Aviation anticipates further disruption to passenger traffic due to Omicron

Posted: 12 January 2022 | | No comments yet

According to the International Air Transport Association, global passenger traffic improved in November 2021, however Omicron restrictions are likely to impact air travel in the coming months.

Aviation anticipates further disruption to passenger traffic due to Omicron

The International Air Transport Association (IATA) announced that the recovery in air travel continued in November 2021, prior to the emergence of Omicron variant. International demand sustained its steady upward trend as more markets reopened. Domestic traffic, however, weakened, largely owing to strengthened travel restrictions in China. 

Because comparisons between 2021 and 2020 monthly results are distorted by the extraordinary impact of COVID-19, unless otherwise noted all comparisons are to November 2019, which followed a normal demand pattern:

  • Total demand for air travel in November 2021 (measured in revenue passenger-kilometers or RPKs) was down 47.0 per cent compared to November 2019. This marked an uptick compared to October’s 48.9 per cent contraction from October 2019 
  • Domestic air travel deteriorated slightly in November after two consecutive monthly improvements. Domestic RPKs fell by 24.9 per cent versus 2019 compared with a 21.3 per cent decline in October. Primarily this was driven by China, where traffic fell 50.9 per cent compared to 2019, after several cities introduced stricter travel restrictions to contain (pre-Omicron) COVID-19 outbreaks
  • International passenger demand in November was 60.5 per cent below November 2019, bettering the 64.8 per cent decline recorded in October. 

“The recovery in air traffic continued in November,” commented Willie Walsh, IATA’s Director General. “Unfortunately, governments over-reacted to the emergence of the Omicron variant at the close of the month and resorted to the tried-and-failed methods of border closures, excessive testing of travellers and quarantine to slow the spread. Not surprisingly, international ticket sales made in December and early January fell sharply compared to 2019, suggesting a more difficult first quarter than had been expected. If the experience of the last 22 months has shown anything, it is that there is little to no correlation between the introduction of travel restrictions and preventing transmission of the virus across borders. These measures place a heavy burden on lives and livelihoods. If experience is the best teacher, let us hope that governments pay more attention as we begin the New Year (2022).”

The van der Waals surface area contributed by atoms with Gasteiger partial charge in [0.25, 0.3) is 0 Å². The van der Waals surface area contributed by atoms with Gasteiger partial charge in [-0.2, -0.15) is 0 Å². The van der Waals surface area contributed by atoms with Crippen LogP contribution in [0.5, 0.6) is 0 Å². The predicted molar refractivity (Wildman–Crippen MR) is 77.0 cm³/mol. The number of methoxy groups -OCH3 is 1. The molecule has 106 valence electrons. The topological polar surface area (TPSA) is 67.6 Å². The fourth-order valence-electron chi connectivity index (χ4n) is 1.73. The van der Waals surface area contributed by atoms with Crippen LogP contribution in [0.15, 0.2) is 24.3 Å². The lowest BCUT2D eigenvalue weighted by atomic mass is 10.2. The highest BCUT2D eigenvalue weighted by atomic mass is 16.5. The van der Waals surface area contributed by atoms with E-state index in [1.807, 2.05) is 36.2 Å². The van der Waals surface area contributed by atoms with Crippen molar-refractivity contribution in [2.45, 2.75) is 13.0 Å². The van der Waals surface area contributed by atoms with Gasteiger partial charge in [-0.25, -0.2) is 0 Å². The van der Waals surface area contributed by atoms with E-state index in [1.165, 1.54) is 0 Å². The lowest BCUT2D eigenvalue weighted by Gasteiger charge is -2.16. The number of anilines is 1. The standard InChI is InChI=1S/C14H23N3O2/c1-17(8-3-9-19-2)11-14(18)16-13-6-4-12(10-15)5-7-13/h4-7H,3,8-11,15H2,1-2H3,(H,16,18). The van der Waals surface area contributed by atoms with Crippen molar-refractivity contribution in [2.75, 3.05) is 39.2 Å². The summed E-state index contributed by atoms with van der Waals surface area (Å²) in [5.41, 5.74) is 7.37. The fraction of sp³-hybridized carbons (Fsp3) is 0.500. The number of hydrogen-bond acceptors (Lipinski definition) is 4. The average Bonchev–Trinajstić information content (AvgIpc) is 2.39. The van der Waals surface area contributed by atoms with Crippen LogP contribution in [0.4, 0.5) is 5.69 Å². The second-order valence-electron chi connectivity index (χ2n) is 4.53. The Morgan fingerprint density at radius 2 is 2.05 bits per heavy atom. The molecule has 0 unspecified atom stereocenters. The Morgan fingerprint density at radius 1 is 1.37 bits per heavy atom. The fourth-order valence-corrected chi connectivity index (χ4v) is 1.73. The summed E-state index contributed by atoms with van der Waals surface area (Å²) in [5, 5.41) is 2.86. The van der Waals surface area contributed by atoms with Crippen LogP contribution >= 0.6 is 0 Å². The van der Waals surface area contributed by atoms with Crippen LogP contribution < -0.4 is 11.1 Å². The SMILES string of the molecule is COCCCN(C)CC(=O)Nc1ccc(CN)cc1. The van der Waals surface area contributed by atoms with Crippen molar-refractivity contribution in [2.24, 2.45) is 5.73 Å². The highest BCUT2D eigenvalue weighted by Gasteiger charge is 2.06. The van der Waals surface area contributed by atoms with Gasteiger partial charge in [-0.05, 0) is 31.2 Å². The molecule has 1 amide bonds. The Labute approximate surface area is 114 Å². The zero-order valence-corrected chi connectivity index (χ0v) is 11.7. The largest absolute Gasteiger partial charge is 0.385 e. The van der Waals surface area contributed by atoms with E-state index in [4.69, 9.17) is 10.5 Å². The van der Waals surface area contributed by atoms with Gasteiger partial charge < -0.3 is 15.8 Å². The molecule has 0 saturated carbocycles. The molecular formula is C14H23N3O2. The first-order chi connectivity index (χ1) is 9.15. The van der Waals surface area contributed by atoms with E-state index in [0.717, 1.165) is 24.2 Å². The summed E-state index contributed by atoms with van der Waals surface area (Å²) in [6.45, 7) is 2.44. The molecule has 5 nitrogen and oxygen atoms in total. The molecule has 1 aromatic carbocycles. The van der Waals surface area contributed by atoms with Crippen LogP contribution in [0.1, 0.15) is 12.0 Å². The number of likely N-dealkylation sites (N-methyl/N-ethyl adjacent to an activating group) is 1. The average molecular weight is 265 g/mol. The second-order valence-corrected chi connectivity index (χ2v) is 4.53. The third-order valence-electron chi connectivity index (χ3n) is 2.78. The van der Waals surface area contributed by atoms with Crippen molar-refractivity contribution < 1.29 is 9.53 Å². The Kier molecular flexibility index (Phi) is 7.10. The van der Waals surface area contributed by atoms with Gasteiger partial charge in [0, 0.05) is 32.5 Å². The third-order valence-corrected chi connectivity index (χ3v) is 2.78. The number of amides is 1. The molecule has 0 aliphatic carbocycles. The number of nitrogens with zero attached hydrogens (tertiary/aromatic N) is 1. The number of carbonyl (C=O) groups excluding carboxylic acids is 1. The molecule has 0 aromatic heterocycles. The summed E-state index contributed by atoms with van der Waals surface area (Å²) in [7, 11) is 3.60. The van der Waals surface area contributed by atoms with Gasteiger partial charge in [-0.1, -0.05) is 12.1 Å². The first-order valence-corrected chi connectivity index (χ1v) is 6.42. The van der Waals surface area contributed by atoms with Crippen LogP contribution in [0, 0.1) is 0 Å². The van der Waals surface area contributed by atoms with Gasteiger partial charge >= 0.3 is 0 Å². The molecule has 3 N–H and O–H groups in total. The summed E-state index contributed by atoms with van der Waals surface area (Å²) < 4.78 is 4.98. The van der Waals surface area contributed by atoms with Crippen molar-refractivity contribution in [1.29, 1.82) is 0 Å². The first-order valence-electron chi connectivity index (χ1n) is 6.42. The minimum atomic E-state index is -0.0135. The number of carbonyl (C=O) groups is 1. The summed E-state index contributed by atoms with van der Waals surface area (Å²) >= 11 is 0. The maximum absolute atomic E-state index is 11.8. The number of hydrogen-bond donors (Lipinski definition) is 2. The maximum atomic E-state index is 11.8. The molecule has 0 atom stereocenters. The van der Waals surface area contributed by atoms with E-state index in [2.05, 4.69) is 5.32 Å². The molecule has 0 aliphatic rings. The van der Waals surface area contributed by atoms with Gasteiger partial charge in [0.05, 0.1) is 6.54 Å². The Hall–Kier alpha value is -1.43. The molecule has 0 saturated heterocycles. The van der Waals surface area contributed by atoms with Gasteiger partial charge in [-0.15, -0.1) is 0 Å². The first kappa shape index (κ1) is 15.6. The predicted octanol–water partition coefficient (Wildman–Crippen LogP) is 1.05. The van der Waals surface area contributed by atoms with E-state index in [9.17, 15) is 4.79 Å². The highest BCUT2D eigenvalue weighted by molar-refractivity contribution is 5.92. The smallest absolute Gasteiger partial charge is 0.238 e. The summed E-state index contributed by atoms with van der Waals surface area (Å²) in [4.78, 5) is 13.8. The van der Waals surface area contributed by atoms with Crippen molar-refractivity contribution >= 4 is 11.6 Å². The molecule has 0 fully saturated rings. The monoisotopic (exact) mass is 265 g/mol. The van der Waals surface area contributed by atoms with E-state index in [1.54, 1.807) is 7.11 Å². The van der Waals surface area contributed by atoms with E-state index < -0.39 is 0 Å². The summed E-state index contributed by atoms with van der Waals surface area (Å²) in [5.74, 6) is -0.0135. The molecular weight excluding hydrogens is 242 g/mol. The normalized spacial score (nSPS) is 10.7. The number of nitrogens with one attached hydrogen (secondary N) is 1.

Credit: International Air Transport Association (IATA)

International passenger markets

  • European carriers’ November international traffic declined 43.7 per cent versus November 2019, much improved compared to the 49.4 per cent decrease in October versus the same month in 2019. Capacity dropped 36.3 per cent and load factor fell 9.7 percentage points to 74.3 per cent
  • Asia-Pacific airlines saw their November international traffic fall 89.5 per cent compared to November 2019, slightly improved from the 92.0 per cent drop registered in October 2021 versus October 2019. Capacity dropped 80.0 per cent and the load factor was down 37.8 percentage points to 42.2 per cent, the lowest among regions
  • Middle Eastern airlines had a 54.4 per cent demand drop in November compared to November 2019, well up compared to the 60.9 per cent decrease in October, versus the same month in 2019. Capacity declined 45.5 per cent, and load factor slipped 11.9 percentage points to 61.3 per cent 
  • North American carriers experienced a 44.8 per cent traffic drop in November versus the 2019 period, significantly improved over the 56.7 per cent decline in October compared to October 2019. Capacity dropped 35.6 per cent, and load factor fell 11.6 percentage points to 69.6 per cent
  • Latin American airlines saw a 47.2 per cent drop in November traffic, compared to the same month in 2019, a marked upturn over the 54.6 per cent decline in October compared to October 2019. November capacity fell 46.6 per cent and load factor dropped 0.9 percentage points to 81.3 per cent, which was the highest load factor among the regions for the 14th consecutive month
  • African airlines’ traffic fell 56.8 per cent in November versus two years’ ago, improved over the 59.8 per cent decline in October compared to October 2019. November capacity was down 49.6 per cent and load factor declined 10.1 percentage points to 60.3 per cent.

 Credit: International Air Transport Association (IATA)

Domestic passenger markets

  • Australia remained at the bottom of the domestic RPK chart for the fifth consecutive month with RPKs 71.6 per cent below 2019, albeit this was improved from a 78.5 per cent decline in October, owing to the reopening of some internal borders.
  • U.S. domestic traffic was down just 6.0 per cent compared November 2019 – improved from an 11.1 per cent fall in October, thanks in part to strong Thanksgiving holiday traffic. 
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